John Nack, the Senoir Product Manager for Photoshop recently posted a blog responce directed towards critics of Adobe’s decision to release a new beta application called Soundbooth without Mac PPC support in the initial beta. The beta, available at Labs.Adobe.com is a brand new application built in the spirit of Sound Edit 16 and Cool Edit that provides the tools video editors, designers, and others who do not specialize in audio need to accomplish their everyday work.
John writes: “Notably, and happily, the app not only supports Mac OS X, but also runs natively on Mactel systems. More controversial, however, has been the news that the app runs only on Mactel systems, not those using a PowerPC.
“The elimination of PowerPC support in Photobooth [sic] raises major issues,” writes Macintouch. I’m a little puzzled: how is it that people can refer to the “elimination” of something that never existed–namely, PPC code in Soundbooth?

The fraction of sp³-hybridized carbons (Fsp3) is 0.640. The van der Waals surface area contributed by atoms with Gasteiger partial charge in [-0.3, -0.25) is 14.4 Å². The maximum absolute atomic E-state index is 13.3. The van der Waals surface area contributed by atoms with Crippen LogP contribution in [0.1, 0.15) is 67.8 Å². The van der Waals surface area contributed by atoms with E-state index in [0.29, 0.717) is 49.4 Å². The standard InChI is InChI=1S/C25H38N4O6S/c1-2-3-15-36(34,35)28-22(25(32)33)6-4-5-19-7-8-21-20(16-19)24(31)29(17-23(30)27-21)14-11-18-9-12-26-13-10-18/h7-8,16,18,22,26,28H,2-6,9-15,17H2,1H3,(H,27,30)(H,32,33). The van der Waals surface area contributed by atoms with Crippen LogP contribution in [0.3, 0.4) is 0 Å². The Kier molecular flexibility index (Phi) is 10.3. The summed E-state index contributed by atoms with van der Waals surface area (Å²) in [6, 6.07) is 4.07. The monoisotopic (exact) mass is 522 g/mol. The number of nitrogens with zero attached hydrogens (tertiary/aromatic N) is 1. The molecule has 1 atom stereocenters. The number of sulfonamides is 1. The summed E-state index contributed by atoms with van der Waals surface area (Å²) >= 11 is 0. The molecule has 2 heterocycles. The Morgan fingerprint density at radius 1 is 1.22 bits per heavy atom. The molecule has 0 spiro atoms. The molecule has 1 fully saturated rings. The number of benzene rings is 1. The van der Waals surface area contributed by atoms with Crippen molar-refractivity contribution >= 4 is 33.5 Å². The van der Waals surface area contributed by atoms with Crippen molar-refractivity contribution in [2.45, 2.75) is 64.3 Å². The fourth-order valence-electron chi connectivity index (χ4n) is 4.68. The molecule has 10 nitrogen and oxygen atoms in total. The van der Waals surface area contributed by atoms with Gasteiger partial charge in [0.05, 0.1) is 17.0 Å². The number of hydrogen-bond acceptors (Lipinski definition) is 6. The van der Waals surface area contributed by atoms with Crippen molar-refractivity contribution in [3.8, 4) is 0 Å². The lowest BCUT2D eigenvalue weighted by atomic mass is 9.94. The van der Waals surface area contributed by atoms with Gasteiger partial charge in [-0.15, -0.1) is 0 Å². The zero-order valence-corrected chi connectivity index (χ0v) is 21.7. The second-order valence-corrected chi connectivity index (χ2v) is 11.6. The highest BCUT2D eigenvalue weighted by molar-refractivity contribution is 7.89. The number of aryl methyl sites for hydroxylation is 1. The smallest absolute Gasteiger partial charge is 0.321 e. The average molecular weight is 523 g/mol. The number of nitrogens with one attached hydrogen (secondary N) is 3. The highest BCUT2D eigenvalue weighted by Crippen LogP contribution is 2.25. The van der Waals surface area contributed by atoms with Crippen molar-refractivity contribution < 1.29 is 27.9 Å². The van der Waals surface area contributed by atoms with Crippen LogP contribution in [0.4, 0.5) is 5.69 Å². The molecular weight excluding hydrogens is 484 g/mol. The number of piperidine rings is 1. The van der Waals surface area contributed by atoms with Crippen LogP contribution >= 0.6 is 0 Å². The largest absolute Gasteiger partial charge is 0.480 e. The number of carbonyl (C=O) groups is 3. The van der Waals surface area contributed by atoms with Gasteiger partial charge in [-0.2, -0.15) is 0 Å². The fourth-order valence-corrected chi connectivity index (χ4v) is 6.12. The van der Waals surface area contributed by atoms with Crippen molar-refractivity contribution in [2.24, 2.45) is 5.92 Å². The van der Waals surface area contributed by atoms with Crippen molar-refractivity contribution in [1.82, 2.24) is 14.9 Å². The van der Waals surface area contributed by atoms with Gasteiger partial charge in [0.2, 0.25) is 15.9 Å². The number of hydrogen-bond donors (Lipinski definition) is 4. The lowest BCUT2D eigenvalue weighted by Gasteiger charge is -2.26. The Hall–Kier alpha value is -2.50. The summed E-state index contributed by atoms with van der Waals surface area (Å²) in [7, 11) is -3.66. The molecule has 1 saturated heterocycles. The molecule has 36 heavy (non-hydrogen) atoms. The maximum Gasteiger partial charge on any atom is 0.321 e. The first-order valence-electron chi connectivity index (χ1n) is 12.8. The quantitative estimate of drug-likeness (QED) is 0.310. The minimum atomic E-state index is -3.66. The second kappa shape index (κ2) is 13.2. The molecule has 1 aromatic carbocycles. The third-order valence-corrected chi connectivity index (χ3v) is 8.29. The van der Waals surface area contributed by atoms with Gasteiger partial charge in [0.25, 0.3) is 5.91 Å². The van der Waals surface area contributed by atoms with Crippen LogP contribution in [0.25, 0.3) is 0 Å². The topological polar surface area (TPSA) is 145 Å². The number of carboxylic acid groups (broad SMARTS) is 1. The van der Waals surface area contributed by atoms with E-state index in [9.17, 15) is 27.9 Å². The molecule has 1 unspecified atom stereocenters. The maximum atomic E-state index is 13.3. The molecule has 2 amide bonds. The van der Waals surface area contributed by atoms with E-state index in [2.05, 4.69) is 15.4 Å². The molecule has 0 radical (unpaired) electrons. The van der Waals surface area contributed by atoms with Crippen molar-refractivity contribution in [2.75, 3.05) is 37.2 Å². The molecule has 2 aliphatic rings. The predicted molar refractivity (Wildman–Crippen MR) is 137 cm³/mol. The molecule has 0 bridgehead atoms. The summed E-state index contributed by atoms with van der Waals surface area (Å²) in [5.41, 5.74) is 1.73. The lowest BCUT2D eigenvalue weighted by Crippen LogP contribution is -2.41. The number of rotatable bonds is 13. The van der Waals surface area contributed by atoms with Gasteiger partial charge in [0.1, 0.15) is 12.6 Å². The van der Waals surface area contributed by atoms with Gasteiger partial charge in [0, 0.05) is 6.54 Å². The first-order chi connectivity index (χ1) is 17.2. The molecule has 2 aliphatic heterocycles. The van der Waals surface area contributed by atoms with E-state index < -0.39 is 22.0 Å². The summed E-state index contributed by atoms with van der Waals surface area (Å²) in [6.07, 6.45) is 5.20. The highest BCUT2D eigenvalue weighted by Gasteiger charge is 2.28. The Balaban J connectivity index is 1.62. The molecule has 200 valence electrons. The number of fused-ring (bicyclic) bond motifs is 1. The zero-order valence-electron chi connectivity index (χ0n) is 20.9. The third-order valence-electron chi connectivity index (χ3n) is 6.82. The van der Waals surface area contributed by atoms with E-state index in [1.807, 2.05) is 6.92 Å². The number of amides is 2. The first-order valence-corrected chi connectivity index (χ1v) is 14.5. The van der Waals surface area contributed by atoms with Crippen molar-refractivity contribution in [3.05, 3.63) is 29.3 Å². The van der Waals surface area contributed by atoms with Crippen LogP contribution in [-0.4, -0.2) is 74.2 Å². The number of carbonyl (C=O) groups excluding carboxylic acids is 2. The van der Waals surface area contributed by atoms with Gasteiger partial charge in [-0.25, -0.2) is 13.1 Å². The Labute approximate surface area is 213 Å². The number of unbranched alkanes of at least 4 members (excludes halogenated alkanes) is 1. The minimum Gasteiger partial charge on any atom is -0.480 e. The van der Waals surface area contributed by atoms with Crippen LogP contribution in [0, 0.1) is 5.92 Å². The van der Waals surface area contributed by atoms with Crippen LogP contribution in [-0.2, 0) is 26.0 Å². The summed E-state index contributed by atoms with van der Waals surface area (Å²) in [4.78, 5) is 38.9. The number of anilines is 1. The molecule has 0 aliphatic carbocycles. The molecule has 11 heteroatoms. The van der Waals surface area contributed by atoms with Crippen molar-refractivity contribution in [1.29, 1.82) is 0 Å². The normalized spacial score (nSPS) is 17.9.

Here’s the reality: Apple’s migration to Intel chips means that it’s easier to develop for both Mac and Windows, because instead of splitting development resources optimizing for two different chip architectures, you can focus on just one. That’s all good, and it makes Mac development more attractive. Users benefit from having developers’ efforts go elsewhere (features, performance tuning, etc.), rather that into parallel, duplicate work. In the case of Soundbooth, the team could leverage Adobe’s expertise in building great audio tools for Intel chips (namely Audition) to bring the app to market faster and with a richer feature set.
Now, if you were Adobe and had started developing a new application at exactly the time when Apple told you, “This other chip architecture is dead to us,” would you rather put your efforts into developing for that platform, or would you focus elsewhere?”